Biodiversity Heritage Library

If you’ve ever looked for an organism description or plate from an early taxonomic publication, you should check out this Web site. Ten major museum, botanic, and research libraries are scanning their legacy taxonomic literature and making it available for free. So far, they have scanned almost three thousand titles (almost 3 million pages). These are titles that are rare in most library collections (including ours), but continue to be used because systematic biology depends on access to this historic literature. This project makes the publications available to a global audience, including scientists in countries without access to large research libraries!

You can browse these publications by title, author, or publication year. You can also select by subject or scientific names using tag clouds. The publications are also identified by location on a world map!

http://www.biodiversitylibrary.org/

Try a few searches and see what you think. For example, search the word “Hawaiian” to access some of Earl Edward Sherff’s taxonomic publications. For a real treat, check out some of the color plates in “The Orchidaceae of Mexico and Guatemala.”

Advertisements

One Response to “Biodiversity Heritage Library”

  1. Martin Says:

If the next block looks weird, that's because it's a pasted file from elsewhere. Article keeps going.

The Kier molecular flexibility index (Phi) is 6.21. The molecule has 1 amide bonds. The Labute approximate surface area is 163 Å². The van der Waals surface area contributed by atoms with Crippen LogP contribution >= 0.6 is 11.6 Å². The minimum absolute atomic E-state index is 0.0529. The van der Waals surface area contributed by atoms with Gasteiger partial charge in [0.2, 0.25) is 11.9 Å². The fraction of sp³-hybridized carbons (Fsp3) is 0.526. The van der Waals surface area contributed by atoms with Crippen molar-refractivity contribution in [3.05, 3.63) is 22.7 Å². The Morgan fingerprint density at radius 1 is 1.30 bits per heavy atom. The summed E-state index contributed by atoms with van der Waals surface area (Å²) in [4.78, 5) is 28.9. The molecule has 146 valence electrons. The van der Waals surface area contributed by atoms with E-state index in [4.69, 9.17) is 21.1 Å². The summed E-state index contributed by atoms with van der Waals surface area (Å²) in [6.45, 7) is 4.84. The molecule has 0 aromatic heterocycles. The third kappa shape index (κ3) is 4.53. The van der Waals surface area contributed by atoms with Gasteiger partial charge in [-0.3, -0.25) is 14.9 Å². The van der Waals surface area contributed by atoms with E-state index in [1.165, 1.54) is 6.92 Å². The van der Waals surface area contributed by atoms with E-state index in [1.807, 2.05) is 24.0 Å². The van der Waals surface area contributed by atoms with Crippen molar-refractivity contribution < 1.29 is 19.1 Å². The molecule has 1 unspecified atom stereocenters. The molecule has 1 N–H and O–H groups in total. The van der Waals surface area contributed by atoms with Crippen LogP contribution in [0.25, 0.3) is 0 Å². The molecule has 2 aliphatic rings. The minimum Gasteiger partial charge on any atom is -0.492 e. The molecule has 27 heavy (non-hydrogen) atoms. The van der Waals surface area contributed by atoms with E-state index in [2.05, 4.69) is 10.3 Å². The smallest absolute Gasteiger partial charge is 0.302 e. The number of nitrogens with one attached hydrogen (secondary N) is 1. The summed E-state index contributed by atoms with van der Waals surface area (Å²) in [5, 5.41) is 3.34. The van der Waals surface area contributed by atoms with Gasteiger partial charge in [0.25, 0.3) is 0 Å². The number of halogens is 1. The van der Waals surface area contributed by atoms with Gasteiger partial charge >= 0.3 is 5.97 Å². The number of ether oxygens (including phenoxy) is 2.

You may want to check out the following work which the Smithsonian will be depositing into the BHL portal shortly:

    http://www.sil.si.edu/digitalcollections/nhrarebooks/rothschild/

    The Avifauna of Laysan and the neighbouring islands with a complete history to date of the birds of the Hawaiian possession (1893-1900) by Walter Rothschild
    In 1890, when Rothschild was 23, he sent a sailor named Henry Palmer to the Sandwich Islands (as the Hawaiian Islands had been named by Captain James Cook in the late 1770s) and most particularly to Laysan, one of the Leeward Islands in the Hawaiian archipelago now part of the Hawaiian Islands Bird Reservation. His instructions were to collect as many different birds as possible, with special attention to inter-island variation. Palmer spent over two years at the task, from December 1890 to August 1893, and sent almost 2000 specimens back to Tring, including representatives of 15 species previously unknown to Western science and several species which have since become extinct.

Leave a Reply

Fill in your details below or click an icon to log in:

WordPress.com Logo

You are commenting using your WordPress.com account. Log Out / Change )

Twitter picture

You are commenting using your Twitter account. Log Out / Change )

Facebook photo

You are commenting using your Facebook account. Log Out / Change )

Google+ photo

You are commenting using your Google+ account. Log Out / Change )

Connecting to %s


%d bloggers like this: